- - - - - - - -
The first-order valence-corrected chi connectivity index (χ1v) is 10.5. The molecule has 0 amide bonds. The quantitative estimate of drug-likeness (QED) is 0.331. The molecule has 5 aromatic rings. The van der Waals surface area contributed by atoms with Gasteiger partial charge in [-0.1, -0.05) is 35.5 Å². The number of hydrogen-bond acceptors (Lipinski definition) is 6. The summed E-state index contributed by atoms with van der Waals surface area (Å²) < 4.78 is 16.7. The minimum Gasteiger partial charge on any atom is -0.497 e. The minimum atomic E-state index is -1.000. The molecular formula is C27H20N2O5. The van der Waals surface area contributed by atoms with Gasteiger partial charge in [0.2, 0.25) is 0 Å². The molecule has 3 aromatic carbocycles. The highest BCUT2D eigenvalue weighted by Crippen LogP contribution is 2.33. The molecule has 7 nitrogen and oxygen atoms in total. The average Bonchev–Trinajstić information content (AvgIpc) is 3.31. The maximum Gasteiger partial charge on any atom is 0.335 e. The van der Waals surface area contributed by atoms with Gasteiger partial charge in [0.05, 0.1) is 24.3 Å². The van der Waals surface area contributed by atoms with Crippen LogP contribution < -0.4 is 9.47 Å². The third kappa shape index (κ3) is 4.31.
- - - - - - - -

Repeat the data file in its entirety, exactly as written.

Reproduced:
The first-order valence-corrected chi connectivity index (χ1v) is 10.5. The molecule has 0 amide bonds. The quantitative estimate of drug-likeness (QED) is 0.331. The molecule has 5 aromatic rings. The van der Waals surface area contributed by atoms with Gasteiger partial charge in [-0.1, -0.05) is 35.5 Å². The number of hydrogen-bond acceptors (Lipinski definition) is 6. The summed E-state index contributed by atoms with van der Waals surface area (Å²) < 4.78 is 16.7. The minimum Gasteiger partial charge on any atom is -0.497 e. The minimum atomic E-state index is -1.000. The molecular formula is C27H20N2O5. The van der Waals surface area contributed by atoms with Gasteiger partial charge in [0.2, 0.25) is 0 Å². The molecule has 3 aromatic carbocycles. The highest BCUT2D eigenvalue weighted by Crippen LogP contribution is 2.33. The molecule has 7 nitrogen and oxygen atoms in total. The average Bonchev–Trinajstić information content (AvgIpc) is 3.31. The maximum Gasteiger partial charge on any atom is 0.335 e. The van der Waals surface area contributed by atoms with Gasteiger partial charge in [0.05, 0.1) is 24.3 Å². The van der Waals surface area contributed by atoms with Crippen LogP contribution < -0.4 is 9.47 Å². The third kappa shape index (κ3) is 4.31.